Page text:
[Si comme la verité, le mensonge n’avoit qu’un visage, nous serions en meilleurs termes : car nous prendrions pour certain l’opposé de ce que diroit le menteur. Mais le revers de la verité a cent mille figures, et un champ indefiny.]

Michel de Montaigne (1533-1592) French essayist
“On Liars [Des Menteurs]” (1572), Essays, Book 1, ch. 9 (1595) [tr. Ives (1925)]
    (Source)

(Source (French)). Alternate translations:

If a lie had no more faces but one, as truth hath; we should be in farre better termes then we are: For, whatsoever a lier should say, we would take it in a contrarie sense. But the opposite of truth hath many-many shapes, and an undefinite field.
[tr. Florio (1603)]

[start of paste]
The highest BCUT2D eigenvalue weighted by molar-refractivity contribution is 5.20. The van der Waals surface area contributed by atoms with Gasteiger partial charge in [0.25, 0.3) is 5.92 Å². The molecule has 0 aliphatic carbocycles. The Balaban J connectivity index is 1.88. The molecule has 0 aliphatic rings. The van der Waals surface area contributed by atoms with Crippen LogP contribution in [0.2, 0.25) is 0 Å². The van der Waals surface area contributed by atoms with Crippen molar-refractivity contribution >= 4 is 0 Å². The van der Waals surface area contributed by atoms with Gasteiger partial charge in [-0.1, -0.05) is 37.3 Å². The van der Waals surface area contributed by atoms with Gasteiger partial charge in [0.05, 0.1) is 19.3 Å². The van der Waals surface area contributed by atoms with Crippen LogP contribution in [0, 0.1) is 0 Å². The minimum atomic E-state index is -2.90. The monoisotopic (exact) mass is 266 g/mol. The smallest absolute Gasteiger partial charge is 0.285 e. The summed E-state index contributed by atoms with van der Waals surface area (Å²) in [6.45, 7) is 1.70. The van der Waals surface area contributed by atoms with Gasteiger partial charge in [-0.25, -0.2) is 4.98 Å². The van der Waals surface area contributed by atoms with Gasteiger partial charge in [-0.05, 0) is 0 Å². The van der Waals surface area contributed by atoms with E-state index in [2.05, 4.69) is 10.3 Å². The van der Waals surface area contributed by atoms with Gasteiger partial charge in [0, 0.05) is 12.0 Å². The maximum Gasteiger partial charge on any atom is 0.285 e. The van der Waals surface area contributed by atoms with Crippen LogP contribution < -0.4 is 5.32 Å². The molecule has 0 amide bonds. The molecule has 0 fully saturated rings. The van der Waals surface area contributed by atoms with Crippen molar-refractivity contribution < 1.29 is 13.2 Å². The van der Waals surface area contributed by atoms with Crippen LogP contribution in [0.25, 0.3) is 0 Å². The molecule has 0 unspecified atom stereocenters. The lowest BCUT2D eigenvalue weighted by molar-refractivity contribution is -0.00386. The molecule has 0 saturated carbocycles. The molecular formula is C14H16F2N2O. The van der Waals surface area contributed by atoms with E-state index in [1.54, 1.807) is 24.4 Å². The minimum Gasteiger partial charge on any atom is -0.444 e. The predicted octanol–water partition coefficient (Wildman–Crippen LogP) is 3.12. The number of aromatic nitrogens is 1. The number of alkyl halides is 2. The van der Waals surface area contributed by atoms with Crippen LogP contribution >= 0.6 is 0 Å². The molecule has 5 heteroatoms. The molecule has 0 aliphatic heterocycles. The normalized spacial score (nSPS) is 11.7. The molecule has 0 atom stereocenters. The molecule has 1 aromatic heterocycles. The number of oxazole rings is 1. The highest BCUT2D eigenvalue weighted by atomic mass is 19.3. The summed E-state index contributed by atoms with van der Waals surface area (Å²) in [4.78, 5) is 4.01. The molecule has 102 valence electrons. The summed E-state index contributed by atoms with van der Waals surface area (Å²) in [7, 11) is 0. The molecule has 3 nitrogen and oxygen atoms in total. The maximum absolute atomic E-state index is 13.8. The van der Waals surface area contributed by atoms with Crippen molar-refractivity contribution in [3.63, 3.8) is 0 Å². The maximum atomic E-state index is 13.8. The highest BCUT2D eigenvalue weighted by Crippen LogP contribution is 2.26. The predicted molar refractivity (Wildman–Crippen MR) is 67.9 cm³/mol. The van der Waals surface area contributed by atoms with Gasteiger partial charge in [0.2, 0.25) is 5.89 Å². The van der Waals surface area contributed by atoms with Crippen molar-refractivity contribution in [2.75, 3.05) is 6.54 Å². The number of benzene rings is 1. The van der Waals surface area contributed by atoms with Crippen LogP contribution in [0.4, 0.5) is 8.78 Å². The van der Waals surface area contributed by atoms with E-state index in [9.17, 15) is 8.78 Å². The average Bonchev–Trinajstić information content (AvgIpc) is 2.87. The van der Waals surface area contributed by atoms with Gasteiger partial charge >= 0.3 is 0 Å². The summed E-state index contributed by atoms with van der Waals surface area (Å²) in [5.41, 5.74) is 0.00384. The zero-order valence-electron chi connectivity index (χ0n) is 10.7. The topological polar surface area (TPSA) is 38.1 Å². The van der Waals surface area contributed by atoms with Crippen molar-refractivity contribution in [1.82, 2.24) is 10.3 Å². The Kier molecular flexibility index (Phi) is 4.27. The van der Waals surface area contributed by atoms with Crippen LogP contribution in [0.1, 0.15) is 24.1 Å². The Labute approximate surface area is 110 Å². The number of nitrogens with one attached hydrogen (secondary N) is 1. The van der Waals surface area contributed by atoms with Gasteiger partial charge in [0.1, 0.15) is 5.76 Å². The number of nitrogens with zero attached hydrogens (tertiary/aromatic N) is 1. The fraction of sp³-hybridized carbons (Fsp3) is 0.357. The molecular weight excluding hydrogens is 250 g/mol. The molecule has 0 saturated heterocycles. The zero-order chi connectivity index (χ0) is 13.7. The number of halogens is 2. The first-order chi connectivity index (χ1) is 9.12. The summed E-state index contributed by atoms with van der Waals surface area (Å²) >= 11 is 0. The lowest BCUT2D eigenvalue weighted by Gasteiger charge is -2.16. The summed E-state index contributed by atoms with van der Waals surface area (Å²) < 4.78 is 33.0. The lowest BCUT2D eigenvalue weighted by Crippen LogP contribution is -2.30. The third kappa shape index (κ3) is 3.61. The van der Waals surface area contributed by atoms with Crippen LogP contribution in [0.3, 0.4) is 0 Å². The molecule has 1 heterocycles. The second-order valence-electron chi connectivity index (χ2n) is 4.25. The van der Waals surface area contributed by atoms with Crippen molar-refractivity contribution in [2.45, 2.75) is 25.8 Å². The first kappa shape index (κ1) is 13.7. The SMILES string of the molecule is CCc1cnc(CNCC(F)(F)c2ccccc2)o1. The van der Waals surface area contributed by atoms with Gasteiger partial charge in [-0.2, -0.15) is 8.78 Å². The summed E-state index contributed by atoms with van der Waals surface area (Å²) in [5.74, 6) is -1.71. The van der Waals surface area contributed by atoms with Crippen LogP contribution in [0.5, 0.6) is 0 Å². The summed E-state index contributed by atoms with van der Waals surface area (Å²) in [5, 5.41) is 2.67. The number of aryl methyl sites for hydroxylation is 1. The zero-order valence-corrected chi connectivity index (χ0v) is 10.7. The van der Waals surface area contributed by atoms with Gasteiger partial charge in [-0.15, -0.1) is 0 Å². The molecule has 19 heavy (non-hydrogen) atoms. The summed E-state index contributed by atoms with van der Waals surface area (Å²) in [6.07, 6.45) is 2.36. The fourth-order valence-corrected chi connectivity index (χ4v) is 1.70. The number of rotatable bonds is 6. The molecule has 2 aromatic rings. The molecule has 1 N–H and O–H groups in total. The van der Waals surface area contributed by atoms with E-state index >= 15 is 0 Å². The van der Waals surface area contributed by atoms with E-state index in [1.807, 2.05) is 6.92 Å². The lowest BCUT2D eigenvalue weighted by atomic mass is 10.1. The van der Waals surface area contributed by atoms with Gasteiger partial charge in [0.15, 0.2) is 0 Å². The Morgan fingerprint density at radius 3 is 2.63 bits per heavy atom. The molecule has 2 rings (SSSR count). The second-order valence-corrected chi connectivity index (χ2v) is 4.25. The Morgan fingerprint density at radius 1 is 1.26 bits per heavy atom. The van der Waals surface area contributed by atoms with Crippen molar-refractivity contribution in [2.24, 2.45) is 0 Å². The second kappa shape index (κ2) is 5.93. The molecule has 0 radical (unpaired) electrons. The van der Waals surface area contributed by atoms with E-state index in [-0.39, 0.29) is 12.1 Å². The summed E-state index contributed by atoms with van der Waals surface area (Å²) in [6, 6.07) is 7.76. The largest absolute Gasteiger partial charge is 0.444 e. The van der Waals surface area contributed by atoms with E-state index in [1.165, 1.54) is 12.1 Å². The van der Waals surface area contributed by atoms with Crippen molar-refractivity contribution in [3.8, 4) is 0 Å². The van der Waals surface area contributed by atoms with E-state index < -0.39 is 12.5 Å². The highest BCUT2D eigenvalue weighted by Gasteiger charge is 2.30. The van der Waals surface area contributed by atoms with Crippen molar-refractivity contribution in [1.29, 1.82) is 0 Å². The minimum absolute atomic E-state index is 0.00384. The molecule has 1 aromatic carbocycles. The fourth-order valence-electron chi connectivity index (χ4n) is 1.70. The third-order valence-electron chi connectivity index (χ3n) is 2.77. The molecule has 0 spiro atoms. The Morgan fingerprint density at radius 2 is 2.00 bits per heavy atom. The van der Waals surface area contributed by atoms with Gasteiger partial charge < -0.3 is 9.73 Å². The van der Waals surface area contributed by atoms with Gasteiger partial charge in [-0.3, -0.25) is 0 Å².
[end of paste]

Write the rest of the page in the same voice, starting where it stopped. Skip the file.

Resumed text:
If Falshood had, like Truth, but one Face only, we should be upon better Terms; for we should then take the contrary to what the Lyer says for certain Truth; but the Reverse of Truth has a hundred thousand Figures, and a Field indefinite without Bound or Limit.
[tr. Cotton (1686)]

If Falsehood had, like Truth, only one face, we should be upon better terms; for we should then take the contrary of what the liar should say for certain truth; but the reverse of truth has a hundred thousand forms, and a field without limits.
[tr. Friswell (1868)]

If falsehood had, like truth, but one face only, we should be upon better terms; for we should then take for certain the contrary to what the liar says: but the reverse of truth has a hundred thousand forms, and a field indefinite, without bound or limit.
[tr. Cotton/Hazlitt (1877)]

If falsehood, like truth, had only one face, we would be in better shape. For we would take as certain the opposite of what the liar said. But the reverse of truth has a hundred thousand shapes and a limitless field.